First Thessalonians 2:1 picks up on the themes of the first chapter. The “you yourselves know” (NKJV) of this verse recalls the same language in 1 Thessalonians 1:5. And Paul’s reference to “coming” or gaining “entrance” with the church recalls 1 Thessalonians 1:9. So, Paul is continuing the themes that he raised in the opening chapter of the letter. The end of the previous chapter was concerned with what “everybody” knew about the Thessalonians. In this chapter he discusses what the readers know about the apostles and their commitment to the faith.

Paul recalls how he and Silas were shamefully treated in Philippi on account of preaching the gospel. On the long road from Philippi to Thessalonica, every step was a painful reminder of that treatment. No doubt they bore outward signs of their pain, even upon arriving in Thessalonica. It would have been easy at that point for the apostles to take a less direct approach to evangelism in the new city. After all that they had just been through, who would have blamed them?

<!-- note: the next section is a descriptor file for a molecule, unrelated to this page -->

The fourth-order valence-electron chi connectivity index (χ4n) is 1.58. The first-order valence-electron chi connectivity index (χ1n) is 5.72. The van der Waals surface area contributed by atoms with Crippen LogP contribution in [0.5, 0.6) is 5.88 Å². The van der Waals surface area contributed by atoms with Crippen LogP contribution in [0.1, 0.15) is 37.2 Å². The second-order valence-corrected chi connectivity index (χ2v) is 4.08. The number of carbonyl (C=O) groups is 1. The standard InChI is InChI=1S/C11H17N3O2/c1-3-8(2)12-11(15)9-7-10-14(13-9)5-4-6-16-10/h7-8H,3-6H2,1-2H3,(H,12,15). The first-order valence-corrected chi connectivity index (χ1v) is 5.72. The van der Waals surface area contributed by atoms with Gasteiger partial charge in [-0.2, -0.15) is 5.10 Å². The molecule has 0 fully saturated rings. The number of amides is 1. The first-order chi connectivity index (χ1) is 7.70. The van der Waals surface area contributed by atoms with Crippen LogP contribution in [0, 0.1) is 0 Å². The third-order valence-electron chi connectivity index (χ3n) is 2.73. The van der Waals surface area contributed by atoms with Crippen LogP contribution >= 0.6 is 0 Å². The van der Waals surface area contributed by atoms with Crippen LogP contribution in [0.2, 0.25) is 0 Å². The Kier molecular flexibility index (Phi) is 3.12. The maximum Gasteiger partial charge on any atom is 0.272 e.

But the Thessalonians proved eager and open for the truth. Reality said, “Don’t ever preach the gospel again.” But in the midst of their pain and suffering, God was saying to Paul and Silas: Be bold. Be strong. So, they “began to be bold” (1 Thess. 2:2, author’s translation) in spite of the likelihood that persecution would arise again. There was a strong and visible contrast between their human condition (and all the frailties that come with it) and their empowerment by God.

In the end, the Lord used these outward circumstances to His glory. The visible wounds of the preachers provided evidence of two things to the Thessalonians. First, the gospel they preached truly came from their personal conviction. They were not doing it for personal advantage (see 1 Thess. 2:3-6). Second, it was clear to the hearers that God was with Paul and Silas in a mighty way. The gospel that they preached was not just an intellectual construct; it was accompanied by the living presence of the Lord as revealed in the lives of the apostles (see vs. 13).